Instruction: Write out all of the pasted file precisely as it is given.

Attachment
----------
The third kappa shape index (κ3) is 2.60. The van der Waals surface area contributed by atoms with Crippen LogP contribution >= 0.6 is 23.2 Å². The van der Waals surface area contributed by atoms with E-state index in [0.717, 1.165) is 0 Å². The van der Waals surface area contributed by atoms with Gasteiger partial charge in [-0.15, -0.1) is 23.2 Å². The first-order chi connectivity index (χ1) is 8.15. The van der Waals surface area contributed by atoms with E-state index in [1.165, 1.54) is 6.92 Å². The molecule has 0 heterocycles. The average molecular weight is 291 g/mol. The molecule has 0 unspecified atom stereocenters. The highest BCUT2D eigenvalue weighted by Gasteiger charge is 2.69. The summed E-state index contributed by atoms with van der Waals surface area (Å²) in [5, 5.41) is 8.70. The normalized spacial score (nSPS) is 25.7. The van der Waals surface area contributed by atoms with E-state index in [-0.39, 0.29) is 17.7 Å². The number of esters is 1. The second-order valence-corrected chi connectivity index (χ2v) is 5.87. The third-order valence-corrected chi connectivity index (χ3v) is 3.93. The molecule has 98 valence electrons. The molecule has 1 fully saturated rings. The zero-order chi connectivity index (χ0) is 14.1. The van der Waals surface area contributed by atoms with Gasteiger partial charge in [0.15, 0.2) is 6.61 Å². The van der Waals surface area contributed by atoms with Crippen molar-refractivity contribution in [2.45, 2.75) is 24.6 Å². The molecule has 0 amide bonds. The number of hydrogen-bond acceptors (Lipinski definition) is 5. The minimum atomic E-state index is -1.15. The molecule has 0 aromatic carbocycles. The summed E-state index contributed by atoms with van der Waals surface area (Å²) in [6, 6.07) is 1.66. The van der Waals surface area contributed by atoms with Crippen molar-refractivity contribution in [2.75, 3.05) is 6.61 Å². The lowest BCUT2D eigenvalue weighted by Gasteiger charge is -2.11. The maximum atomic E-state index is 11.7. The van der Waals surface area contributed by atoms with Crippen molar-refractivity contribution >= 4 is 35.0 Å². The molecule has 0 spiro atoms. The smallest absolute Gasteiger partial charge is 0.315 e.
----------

The third kappa shape index (κ3) is 2.60. The van der Waals surface area contributed by atoms with Crippen LogP contribution >= 0.6 is 23.2 Å². The van der Waals surface area contributed by atoms with E-state index in [0.717, 1.165) is 0 Å². The van der Waals surface area contributed by atoms with Gasteiger partial charge in [-0.15, -0.1) is 23.2 Å². The first-order chi connectivity index (χ1) is 8.15. The van der Waals surface area contributed by atoms with E-state index in [1.165, 1.54) is 6.92 Å². The molecule has 0 heterocycles. The average molecular weight is 291 g/mol. The molecule has 0 unspecified atom stereocenters. The highest BCUT2D eigenvalue weighted by Gasteiger charge is 2.69. The summed E-state index contributed by atoms with van der Waals surface area (Å²) in [5, 5.41) is 8.70. The normalized spacial score (nSPS) is 25.7. The van der Waals surface area contributed by atoms with E-state index in [-0.39, 0.29) is 17.7 Å². The number of esters is 1. The second-order valence-corrected chi connectivity index (χ2v) is 5.87. The third-order valence-corrected chi connectivity index (χ3v) is 3.93. The molecule has 98 valence electrons. The molecule has 1 fully saturated rings. The zero-order chi connectivity index (χ0) is 14.1. The van der Waals surface area contributed by atoms with Gasteiger partial charge in [0.15, 0.2) is 6.61 Å². The van der Waals surface area contributed by atoms with Crippen molar-refractivity contribution in [2.45, 2.75) is 24.6 Å². The molecule has 0 amide bonds. The number of hydrogen-bond acceptors (Lipinski definition) is 5. The minimum atomic E-state index is -1.15. The molecule has 0 aromatic carbocycles. The summed E-state index contributed by atoms with van der Waals surface area (Å²) in [6, 6.07) is 1.66. The van der Waals surface area contributed by atoms with Crippen molar-refractivity contribution in [2.75, 3.05) is 6.61 Å². The lowest BCUT2D eigenvalue weighted by Gasteiger charge is -2.11. The maximum atomic E-state index is 11.7. The van der Waals surface area contributed by atoms with Crippen molar-refractivity contribution >= 4 is 35.0 Å². The molecule has 0 spiro atoms. The smallest absolute Gasteiger partial charge is 0.315 e.